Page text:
Human Rights Watch (HRW) deputy Asia director Phil Robertson issued a statement calling the charges “bogus” and urged the Cambodian authorities to release Rithy and others detained for expressing their online opinions about Covid-19.

“Even in Hun Sen’s Cambodia, arresting a journalist for quoting the prime minister marks a new low for press freedom,” Robertson stated.

The [Myanmar] government is using the pretext of combatting Covid-19 fake news to impose its own narrative on what is happening in Rakhine State and censor any information they are not happy with, especially coming from the Arakan Army

Daniel Bastard, Reporters Without Borders

The Cambodian government has recently come under fire for arresting numerous people, including political dissidents, for spreading what they deem “fake news” about the outbreak of the novel coronavirus. As of 9 April, HRW has documented 23 arrests, with eight of those jailed having direct links with the opposition Cambodian National Rescue Party (CNRP), which was dissolved in 2018.

‘Worrying trend’ in Southeast Asia

Rithy’s arrest has sent ripples of fear for democracy not only across Cambodia but across Southeast Asia as governments have tightened free press under the pretext of stopping the spread of “false” coronavirus reporting.

On 26 March, as part of a decree imposing a state of emergency, Thailand passed legislation stating any information about the virus they consider “false or capable of spreading fear” could carry a five-year prison sentence. Even people making jokes in Thailand relating to Coronavirus on April Fools Day could face five years in jail under the legislation.

Amidst the coronavirus crisis when the flow of information is critical, the Myanmar government has blocked access to 221 news sites they deem as sharing false information about the pandemic.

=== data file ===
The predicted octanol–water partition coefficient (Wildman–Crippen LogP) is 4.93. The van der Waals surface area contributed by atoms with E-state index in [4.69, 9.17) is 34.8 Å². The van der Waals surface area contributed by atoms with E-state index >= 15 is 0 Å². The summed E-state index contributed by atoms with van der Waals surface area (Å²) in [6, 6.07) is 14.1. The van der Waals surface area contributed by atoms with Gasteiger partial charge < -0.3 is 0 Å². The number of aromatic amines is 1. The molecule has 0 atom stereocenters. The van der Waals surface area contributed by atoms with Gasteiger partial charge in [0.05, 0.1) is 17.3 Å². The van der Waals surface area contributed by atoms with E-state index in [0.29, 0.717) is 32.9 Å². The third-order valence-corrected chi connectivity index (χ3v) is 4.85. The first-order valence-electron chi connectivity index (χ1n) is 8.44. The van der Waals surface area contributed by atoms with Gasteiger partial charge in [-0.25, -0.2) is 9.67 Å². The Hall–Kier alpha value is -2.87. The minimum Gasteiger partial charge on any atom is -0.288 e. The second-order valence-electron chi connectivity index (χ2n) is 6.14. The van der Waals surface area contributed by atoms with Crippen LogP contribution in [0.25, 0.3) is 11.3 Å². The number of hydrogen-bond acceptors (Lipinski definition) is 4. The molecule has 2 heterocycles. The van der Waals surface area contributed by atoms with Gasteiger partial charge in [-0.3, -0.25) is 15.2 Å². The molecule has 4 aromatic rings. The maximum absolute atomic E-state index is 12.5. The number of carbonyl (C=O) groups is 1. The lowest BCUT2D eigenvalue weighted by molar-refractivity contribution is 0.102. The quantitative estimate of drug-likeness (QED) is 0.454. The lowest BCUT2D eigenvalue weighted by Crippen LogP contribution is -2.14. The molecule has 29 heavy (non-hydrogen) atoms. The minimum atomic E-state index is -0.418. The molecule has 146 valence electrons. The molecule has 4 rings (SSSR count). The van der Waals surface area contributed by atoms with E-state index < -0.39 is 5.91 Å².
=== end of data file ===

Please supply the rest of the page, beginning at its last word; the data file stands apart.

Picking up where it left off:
RSF has described the ban as disturbingly authoritarian, with Bastard flagging the move as the clearest example where a government is using the cover of the coronavirus to squash dissent.

“The [Myanmar] government is using the pretext of combatting Covid-19 fake news to impose its own narrative on what is happening in Rakhine State and censor any information they are not happy with, especially coming from the Arakan Army,” he explained. While the Myanmar government has not released a list of the banned sites, local news sources have reported that some are prominent media outlets for the country’s ethnic minority groups.

In the Philippines, a journalism student was arrested and forced to give a public apology after he made a Facebook post questioning what he saw as the inaction of President Rodrigo Duterte regarding Covid-19. Two other journalists in the Philippines are also facing criminal charges that could land them two months prison for allegedly spreading false news about the coronavirus.

Referring to recent reports of China concealing the extent of the initial coronavirus outbreak in Wuhan city, Bastard speculated whether a free press could have mitigated the spread of the virus.

“Journalists would have alerted the world, the [World Health Organisation] and so it’s very worrying that this terrible crisis is used by governments to censor journalists and to impose their own version of the situation.”

He cautioned that, without any governmental transparency, discerning the actual amount of cases and deaths is near impossible and therefore has a profound impact on how the world deals with the crisis.

“It is really hard to find reliable, trustworthy information in Southeast Asia regarding this and it is criminal if the spread of the disease is hidden,” Bastard said.